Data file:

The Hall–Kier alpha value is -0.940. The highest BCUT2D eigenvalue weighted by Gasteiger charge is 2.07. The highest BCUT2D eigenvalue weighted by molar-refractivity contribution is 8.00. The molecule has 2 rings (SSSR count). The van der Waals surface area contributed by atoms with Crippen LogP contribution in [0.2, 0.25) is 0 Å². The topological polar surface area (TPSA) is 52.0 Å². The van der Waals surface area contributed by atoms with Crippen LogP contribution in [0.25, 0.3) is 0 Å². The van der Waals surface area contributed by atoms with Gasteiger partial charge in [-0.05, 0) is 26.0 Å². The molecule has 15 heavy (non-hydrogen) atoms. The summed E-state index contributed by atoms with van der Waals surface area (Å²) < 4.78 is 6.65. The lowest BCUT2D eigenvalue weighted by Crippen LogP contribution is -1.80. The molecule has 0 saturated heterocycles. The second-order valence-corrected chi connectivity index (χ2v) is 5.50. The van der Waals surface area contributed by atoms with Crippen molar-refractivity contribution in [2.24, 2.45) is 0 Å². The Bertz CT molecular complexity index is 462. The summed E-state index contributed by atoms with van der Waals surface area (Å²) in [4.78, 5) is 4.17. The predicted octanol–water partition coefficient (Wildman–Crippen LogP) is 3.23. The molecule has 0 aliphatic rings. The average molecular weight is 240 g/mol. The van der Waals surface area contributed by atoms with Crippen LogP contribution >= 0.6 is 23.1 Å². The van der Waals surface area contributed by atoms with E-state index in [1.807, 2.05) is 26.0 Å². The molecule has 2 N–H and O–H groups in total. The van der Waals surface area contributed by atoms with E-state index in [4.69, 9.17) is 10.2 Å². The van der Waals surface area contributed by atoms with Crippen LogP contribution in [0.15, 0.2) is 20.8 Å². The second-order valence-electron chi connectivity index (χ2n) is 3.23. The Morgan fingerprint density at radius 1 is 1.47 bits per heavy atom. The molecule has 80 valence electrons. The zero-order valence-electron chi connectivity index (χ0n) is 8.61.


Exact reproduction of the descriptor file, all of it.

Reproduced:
The Hall–Kier alpha value is -0.940. The highest BCUT2D eigenvalue weighted by Gasteiger charge is 2.07. The highest BCUT2D eigenvalue weighted by molar-refractivity contribution is 8.00. The molecule has 2 rings (SSSR count). The van der Waals surface area contributed by atoms with Crippen LogP contribution in [0.2, 0.25) is 0 Å². The topological polar surface area (TPSA) is 52.0 Å². The van der Waals surface area contributed by atoms with Crippen LogP contribution in [0.25, 0.3) is 0 Å². The van der Waals surface area contributed by atoms with Gasteiger partial charge in [-0.05, 0) is 26.0 Å². The molecule has 15 heavy (non-hydrogen) atoms. The summed E-state index contributed by atoms with van der Waals surface area (Å²) < 4.78 is 6.65. The lowest BCUT2D eigenvalue weighted by Crippen LogP contribution is -1.80. The molecule has 0 saturated heterocycles. The second-order valence-corrected chi connectivity index (χ2v) is 5.50. The van der Waals surface area contributed by atoms with Crippen molar-refractivity contribution in [2.24, 2.45) is 0 Å². The Bertz CT molecular complexity index is 462. The summed E-state index contributed by atoms with van der Waals surface area (Å²) in [4.78, 5) is 4.17. The predicted octanol–water partition coefficient (Wildman–Crippen LogP) is 3.23. The molecule has 0 aliphatic rings. The average molecular weight is 240 g/mol. The van der Waals surface area contributed by atoms with Crippen LogP contribution >= 0.6 is 23.1 Å². The van der Waals surface area contributed by atoms with E-state index in [1.807, 2.05) is 26.0 Å². The molecule has 2 N–H and O–H groups in total. The van der Waals surface area contributed by atoms with E-state index in [4.69, 9.17) is 10.2 Å². The van der Waals surface area contributed by atoms with Crippen LogP contribution in [0.15, 0.2) is 20.8 Å². The second-order valence-electron chi connectivity index (χ2n) is 3.23. The Morgan fingerprint density at radius 1 is 1.47 bits per heavy atom. The molecule has 80 valence electrons. The zero-order valence-electron chi connectivity index (χ0n) is 8.61.